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The UK and Indonesia yesterday reaffirmed the importance of their close relationship on a range of security, commercial and foreign policy issues during the visit to Jakarta of Rt Hon Phillip Hammond MP, Secretary of State for Foreign and Commonwealth Affairs.
Mr Hammond met Vice-President Kalla with whom he discussed Indonesia’s impressive economic ambitions and plans to deepen trade and investment with the UK. They also exchanged views on security, terrorism and open government.
Mr Hammond also met Indonesian Foreign Minister Ibu Retno Marsudi, with whom he emphasised the UK’s aspiration for the bilateral relationship, discussed current international issues and commercial prospects for 2015. Mr Hammond also met Pak Tedjo Edhy Purdijatno, co-ordinating Minister for Political, Legal and Security Affairs.
Speaking to the media following his discussions with Ibu Retno Mr Hammond said:
The UK highly values its relationship with Indonesia, a country that has the potential – alongside India and China – to be the engine of economic growth in Asia. We are committed to building a deep and broad partnership over the coming years.
Mr Hammond discussed with Ibu Retno the threat posed by ISIL and explained to the media that the UK and Indonesia had shared assessments of the threat as well as ideas about countering ISIL’s ideology.
Mr Hammond told reporters he was appalled at the brutal murder of Jordian pilot Lt Moaz al-Kassasbeh, and said that every barbaric act of terrorism only increased the resolve of the coalition of nations opposing ISIL.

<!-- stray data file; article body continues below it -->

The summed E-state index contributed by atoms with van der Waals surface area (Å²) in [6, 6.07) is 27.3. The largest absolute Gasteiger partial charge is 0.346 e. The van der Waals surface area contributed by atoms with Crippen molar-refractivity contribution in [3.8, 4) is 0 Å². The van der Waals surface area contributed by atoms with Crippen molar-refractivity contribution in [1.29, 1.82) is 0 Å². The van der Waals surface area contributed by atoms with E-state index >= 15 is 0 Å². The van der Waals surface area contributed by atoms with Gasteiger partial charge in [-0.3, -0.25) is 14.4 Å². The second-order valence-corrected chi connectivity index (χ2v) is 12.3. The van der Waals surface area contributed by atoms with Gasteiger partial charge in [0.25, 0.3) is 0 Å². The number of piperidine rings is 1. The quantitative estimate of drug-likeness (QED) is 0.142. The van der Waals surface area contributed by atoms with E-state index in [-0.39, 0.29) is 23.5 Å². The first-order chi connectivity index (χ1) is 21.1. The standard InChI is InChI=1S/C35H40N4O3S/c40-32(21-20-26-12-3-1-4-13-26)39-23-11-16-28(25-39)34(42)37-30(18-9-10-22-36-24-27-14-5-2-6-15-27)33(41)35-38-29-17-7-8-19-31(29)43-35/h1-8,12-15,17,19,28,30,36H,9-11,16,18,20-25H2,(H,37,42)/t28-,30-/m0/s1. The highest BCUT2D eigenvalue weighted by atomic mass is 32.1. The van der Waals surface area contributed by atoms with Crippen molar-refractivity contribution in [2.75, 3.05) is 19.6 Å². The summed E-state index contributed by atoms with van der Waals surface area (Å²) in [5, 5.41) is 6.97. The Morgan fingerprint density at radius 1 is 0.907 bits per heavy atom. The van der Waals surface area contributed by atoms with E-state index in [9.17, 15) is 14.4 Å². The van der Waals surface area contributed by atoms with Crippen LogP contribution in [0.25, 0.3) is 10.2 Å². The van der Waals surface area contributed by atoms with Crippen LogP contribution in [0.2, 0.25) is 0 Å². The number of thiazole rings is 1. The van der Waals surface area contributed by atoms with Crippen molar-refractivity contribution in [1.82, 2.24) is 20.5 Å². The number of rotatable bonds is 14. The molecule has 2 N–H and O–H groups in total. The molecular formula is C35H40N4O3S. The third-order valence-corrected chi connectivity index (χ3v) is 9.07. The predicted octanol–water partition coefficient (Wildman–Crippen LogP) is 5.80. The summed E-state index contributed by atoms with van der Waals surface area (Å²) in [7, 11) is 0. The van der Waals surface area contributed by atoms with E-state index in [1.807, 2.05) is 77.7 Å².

Mr Hammond also set out the UK’s opposition to the death penalty, commenting:
We share the fight against international crime, including the drugs trade. But I’ve made clear UK opposition to the death penalty in all circumstances. We believe it undermines human dignity, there is no conclusive evidence of its deterrent value, and any miscarriage of justice leading to its imposition is irreversible and irreparable.
Mr Hammond visited Indonesia as part of a regional trip that included Australia, New Zealand and Singapore. The visit is the latest in a round of high level visits to and from Indonesia over the last two years that mark renewed warmth and focus in the UK government’s relationship with Indonesia.
The strength of the growing bilateral relationship is reflected in UK business performance in Indonesia. Prudential is celebrating its 20th year here. BP and many British brands are established investors. Rolls-Royce has been selected by Indonesian airline Lion Air to supply Trent 700 engines worth $140m to power three Airbus A330 aircraft. Premier Inn recently announced plans to open from 2015 14 hotels in Indonesia and British air traffic services provider NATS will be working with the Indonesian airport authorities to increase capacity at Jakarta International Airport. All are current examples of UK expertise supporting Indonesia’s economic growth.
One of the most successful UK relationships with Indonesia over recent years has been collaboration in the creative industries. The Indonesian Government and the British Council will jointly sponsor a two month tour to the UK in 2015 by six leading Indonesian performing arts companies. The UK has also helped develop the business capability of 20 of Indonesia’s young designers. Of these four designers have presented at Paris Fashion Week, one new label Major Minor has been signed by House of Fraser, and another designer has produced costumes for the latest Hollywood Hunger Games film.